Lopez, Donaire

July 06, 2010 7:08 AM
by

The main events are on Showtime next Saturday, featuring two of the more exciting little fellows in a pair of bouts from Puerto Rico, where I had to take shelter in the third-base dugout to hear the decision giving Wilfred Benitez the welterweight title.

That’s because the first scorecard announced at Hiram Bithorn Stadium was in favor of the defending champion, the very capable Carlos Palomino. Except that day in the ballpark where the Mets and Marlins played a series last month (the stadium was named for the first Puerto Rican major leaguer), El Radar, or as he liked to call himself, "The Bible of Boxing," had given Palomino a 15-round lesson in the manly art of self defense.

As the crowd hollered its shock, and missiles began to fly around the ring, the late Pat Putnam of Sports Illustrated suggested we beat a hasty retreat before we were trampled by the angry mob.

We got to the dugout in time to hear the first decision over-ruled by two gentlemen who happened to be watching the fight – I gave Benitez 12 of the 15 rounds, I believe – thereby assuaging the crowd’s anger.

I interviewed the judge and asked him how he had arrived at his myopic decision, and he said "didn’t you see all the body shots Palomino was landing?" No, I saw all the body shots blocked by Benitez’s forearms and elbows.

Then the judge mentioned that maybe he didn’t see so well because the sun got in his eyes a lot. You remember Billy Loes? No, of course you don’t. Anyway, he was the flaky Brooklyn Dodger pitcher who once lost a World Series groundball in the sun – hey, it’s possible, the ball took a high bounce. Loes was the guy who used to say he didn’t want to win 20 games because then he’d be expected to win 20 games every season. At least he never lost a 15-round world championship fight in the sun.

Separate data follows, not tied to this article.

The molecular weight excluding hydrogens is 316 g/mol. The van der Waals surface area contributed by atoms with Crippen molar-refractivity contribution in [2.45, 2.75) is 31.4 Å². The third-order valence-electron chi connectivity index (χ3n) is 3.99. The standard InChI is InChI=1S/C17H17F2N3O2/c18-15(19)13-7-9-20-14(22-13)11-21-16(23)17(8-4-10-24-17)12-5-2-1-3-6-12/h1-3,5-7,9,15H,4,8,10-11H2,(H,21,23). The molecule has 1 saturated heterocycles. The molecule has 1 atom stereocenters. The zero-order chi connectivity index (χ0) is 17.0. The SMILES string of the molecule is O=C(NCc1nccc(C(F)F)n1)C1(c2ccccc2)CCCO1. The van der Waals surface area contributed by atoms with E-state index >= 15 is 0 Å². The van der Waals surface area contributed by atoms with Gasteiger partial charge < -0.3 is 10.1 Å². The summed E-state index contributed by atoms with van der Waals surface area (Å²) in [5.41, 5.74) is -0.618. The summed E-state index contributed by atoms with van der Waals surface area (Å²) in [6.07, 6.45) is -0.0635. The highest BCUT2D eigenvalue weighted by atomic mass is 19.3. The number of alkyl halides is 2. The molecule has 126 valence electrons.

The Hiram Bithorn judge shall go nameless here, though once Frankie Carbo, the gangster who ran boxing in the bad old days, spotted him at the train station in Philadelphia and told a reporter friend of mine, "See that guy? You can buy him for a cup of coffee."

There shouldn’t be any blemishes on the Showtime card. In fact, they probably could do without judges for the television double-header.

Obviously, with no betting lines around, the sharpies realize this is less sporting competition than marketing for fights in the future.

The headliner is Juan Manuel Lopez, the flashy Puerto Rican who won his superfly title with a one-round knockout of the dangerous Daniel Ponce de Leon. Juanma, who rivals Miguel Cotto for No. 1 in the hearts of Puerto Rican aficionados, is already penciled in for a fall match against Raoul Marquez, who after a couple years’ rest from his first three epic fights against Israel Vazquez, ended that series with a decisive stoppage.

These plans of rats and men should not be derailed by a Manny Pacquiao protégé, Bernabe Concepcion. The Filipino can punch and Juanma has shown that despite his 28-0 record with 21 knockouts that his last line of defense, the chin, may be more China than Great Wall. But if there were a line on this apparent mismatch – Juanma is an elite fighter, Concepcion is at best a "prospect" – you could probably give away the barn on Lopez.

Same would be true in the semifinal, where another elite fighter, Nonito Donaire, who just hasn’t fought enough for my discerning taste since destroying Vic Darchinyan in five eye-popping rounds three years ago, should have no trouble defending whatever alphabet trinket he has, and the No. 3 place on my pound-for-pound list behind only Floyd Mayweather Jr. and Pacquiao, against Herman Marquez, who is no relation to the Marquez fighters you know and love, Raoul and Juan Manuel. Dandy Dan Rafael, the boxing maven from espn.com, called Marquez a "C-class" fighter. Most major leaguers couldn’t beat Donaire, whose lone loss on a 23-1 ledger was in his second pro bout nine years ago.

Unless, of course, the sun gets in his eyes and he doesn’t see the punch coming.